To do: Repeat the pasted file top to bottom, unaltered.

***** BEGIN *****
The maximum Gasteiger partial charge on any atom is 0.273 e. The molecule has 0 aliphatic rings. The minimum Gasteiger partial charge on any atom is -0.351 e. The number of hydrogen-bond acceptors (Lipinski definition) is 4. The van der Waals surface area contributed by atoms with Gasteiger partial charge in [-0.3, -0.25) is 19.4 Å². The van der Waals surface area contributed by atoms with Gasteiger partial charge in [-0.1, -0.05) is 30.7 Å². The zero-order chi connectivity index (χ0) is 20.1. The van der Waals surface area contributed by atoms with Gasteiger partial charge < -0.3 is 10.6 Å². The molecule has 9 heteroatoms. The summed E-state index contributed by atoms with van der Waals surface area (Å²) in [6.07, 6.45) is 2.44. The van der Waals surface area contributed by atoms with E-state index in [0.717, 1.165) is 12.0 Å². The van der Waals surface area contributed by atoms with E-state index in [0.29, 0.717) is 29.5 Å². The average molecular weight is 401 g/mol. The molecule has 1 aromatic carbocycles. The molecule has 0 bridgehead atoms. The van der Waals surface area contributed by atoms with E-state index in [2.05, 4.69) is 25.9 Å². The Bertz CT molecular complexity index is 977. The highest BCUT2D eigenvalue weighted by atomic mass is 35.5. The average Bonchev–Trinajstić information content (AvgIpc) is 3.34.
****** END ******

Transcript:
The maximum Gasteiger partial charge on any atom is 0.273 e. The molecule has 0 aliphatic rings. The minimum Gasteiger partial charge on any atom is -0.351 e. The number of hydrogen-bond acceptors (Lipinski definition) is 4. The van der Waals surface area contributed by atoms with Gasteiger partial charge in [-0.3, -0.25) is 19.4 Å². The van der Waals surface area contributed by atoms with Gasteiger partial charge in [-0.1, -0.05) is 30.7 Å². The zero-order chi connectivity index (χ0) is 20.1. The van der Waals surface area contributed by atoms with Gasteiger partial charge < -0.3 is 10.6 Å². The molecule has 9 heteroatoms. The summed E-state index contributed by atoms with van der Waals surface area (Å²) in [6.07, 6.45) is 2.44. The van der Waals surface area contributed by atoms with E-state index in [0.717, 1.165) is 12.0 Å². The van der Waals surface area contributed by atoms with E-state index in [0.29, 0.717) is 29.5 Å². The average molecular weight is 401 g/mol. The molecule has 1 aromatic carbocycles. The molecule has 0 bridgehead atoms. The van der Waals surface area contributed by atoms with E-state index in [2.05, 4.69) is 25.9 Å². The Bertz CT molecular complexity index is 977. The highest BCUT2D eigenvalue weighted by atomic mass is 35.5. The average Bonchev–Trinajstić information content (AvgIpc) is 3.34.